• The Knights of Standards and Practises from "It Hits the Fan" are Knight Templar in nature, although they were clearly the lesser evil. The forces of Heaven, while technically good, sometimes get less pleasant.
  • Interestingly, Jackie Chan Adventures presents dark (well, "yin") as good, and light as evil. Well, more like nice and jerkass than good and evil. This is in keeping with Chinese symbolism, in which Yin represents coolness, shade and calm, while Yang represents heat, fire (or sunburn) and passion, and neither is entirely good nor entirely evil.
  • A certain Freakazoid! villain whose name is not any mystery always carries a candle when kidnapping his victims.
    • Candlejack? I think that guy is absolutely
  • Mike Morningstar from Ben 10: Alien Force. Sparkly, golden, glittery light powers. But to fuel these powers... he sucks life-force from girls, turning them into his private zombie army. Yes, that does sound familiar.
    • Until he became the hideous Darkstar, though in one episode he managed to return to his old sparkling self for some moments, by draining the life from his enemies.
  • Superman villain Luminus from the DCAU. The Justice Lords may also qualify.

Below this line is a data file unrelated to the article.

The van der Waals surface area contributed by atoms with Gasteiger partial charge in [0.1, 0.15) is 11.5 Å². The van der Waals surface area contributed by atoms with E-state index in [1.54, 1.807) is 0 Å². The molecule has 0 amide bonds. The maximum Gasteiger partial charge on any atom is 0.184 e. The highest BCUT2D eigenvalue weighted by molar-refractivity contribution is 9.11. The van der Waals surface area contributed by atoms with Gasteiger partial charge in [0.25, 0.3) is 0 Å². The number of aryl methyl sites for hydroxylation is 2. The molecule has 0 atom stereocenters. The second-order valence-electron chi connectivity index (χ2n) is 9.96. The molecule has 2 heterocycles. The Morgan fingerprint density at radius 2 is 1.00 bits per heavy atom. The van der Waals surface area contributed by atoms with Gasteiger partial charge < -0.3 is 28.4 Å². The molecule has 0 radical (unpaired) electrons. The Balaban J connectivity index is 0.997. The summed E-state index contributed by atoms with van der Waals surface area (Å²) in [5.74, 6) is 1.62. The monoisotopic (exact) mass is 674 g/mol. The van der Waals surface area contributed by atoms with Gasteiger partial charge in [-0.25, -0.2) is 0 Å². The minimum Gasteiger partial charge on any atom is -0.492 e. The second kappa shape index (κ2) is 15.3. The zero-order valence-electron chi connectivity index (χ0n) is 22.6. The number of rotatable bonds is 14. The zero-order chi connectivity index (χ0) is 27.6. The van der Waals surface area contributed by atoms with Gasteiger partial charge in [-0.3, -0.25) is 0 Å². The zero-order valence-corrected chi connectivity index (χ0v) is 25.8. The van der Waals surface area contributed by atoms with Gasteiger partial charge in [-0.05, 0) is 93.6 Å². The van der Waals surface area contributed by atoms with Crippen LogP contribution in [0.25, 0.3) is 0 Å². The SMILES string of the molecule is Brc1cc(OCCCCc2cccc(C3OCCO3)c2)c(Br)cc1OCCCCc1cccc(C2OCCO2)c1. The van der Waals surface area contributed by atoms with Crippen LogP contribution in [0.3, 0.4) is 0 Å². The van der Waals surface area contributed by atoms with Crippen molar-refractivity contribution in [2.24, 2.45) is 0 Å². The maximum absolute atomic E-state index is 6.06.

• Again, the Justice Lords are the DCAU version of Wildstorm's Authority.
  • The Overworlders from Chaotic count for this. Although being contrasted with the evil-looking Underworlders no side is given to be more or less evil then the other.
    • In "Chaotic Crisis", Maxor, during an attempt to force the Underworlders back to Perim, reveals his intentions to conquer Earth for the Overworlders ( It was All Just a Dream).
  • Daemon, the most powerful villain in ReBoot, is brightly colored, speaks with a soft French accent, and is generally styled after Joan of Arc. She also wants to unite the entire Net under her order and then destroy it, to create perfect order in oblivion. The methods of her followers are an obvious reference to religious fanatacism, complete with digital gospel singers and all.
  • In a segment of The Simpsons "Treehouse of Horror VI", Homer gets trapped in a 3D dimension. When Reverend Lovejoy asks if he sees a light Homer says yes and the Reverend instructs him to "Head into the light my son." Cue the sound of electricity and Homer screaming in pain.
  • In a Thundercats episode, the titular feline heroes are faced with two aliens: one is a gruff, armored reptilian(?) and the other is a gentle-voiced, delicate golden robot in white robes. The golden robot claims he's being hunted by the reptile (either they're at war or it's a cop chasing a criminal); naturally the opposite is true.